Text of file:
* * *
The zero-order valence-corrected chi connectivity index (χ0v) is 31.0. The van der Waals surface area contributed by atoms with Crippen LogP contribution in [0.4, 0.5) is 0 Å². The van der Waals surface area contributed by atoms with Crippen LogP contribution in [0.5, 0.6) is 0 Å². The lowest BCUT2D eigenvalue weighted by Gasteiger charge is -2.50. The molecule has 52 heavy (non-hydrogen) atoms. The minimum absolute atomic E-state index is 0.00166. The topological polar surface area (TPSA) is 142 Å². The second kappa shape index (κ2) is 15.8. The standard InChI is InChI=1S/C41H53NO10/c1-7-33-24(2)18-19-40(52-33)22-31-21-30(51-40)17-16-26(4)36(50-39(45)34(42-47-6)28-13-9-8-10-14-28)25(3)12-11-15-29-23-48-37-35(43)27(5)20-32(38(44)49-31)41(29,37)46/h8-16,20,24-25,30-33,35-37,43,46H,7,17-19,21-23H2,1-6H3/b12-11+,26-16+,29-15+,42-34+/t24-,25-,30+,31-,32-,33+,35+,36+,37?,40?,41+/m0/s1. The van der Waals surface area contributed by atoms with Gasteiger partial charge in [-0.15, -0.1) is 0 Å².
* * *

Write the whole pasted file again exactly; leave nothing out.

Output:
The zero-order valence-corrected chi connectivity index (χ0v) is 31.0. The van der Waals surface area contributed by atoms with Crippen LogP contribution in [0.4, 0.5) is 0 Å². The van der Waals surface area contributed by atoms with Crippen LogP contribution in [0.5, 0.6) is 0 Å². The lowest BCUT2D eigenvalue weighted by Gasteiger charge is -2.50. The molecule has 52 heavy (non-hydrogen) atoms. The minimum absolute atomic E-state index is 0.00166. The topological polar surface area (TPSA) is 142 Å². The second kappa shape index (κ2) is 15.8. The standard InChI is InChI=1S/C41H53NO10/c1-7-33-24(2)18-19-40(52-33)22-31-21-30(51-40)17-16-26(4)36(50-39(45)34(42-47-6)28-13-9-8-10-14-28)25(3)12-11-15-29-23-48-37-35(43)27(5)20-32(38(44)49-31)41(29,37)46/h8-16,20,24-25,30-33,35-37,43,46H,7,17-19,21-23H2,1-6H3/b12-11+,26-16+,29-15+,42-34+/t24-,25-,30+,31-,32-,33+,35+,36+,37?,40?,41+/m0/s1. The van der Waals surface area contributed by atoms with Gasteiger partial charge in [-0.15, -0.1) is 0 Å².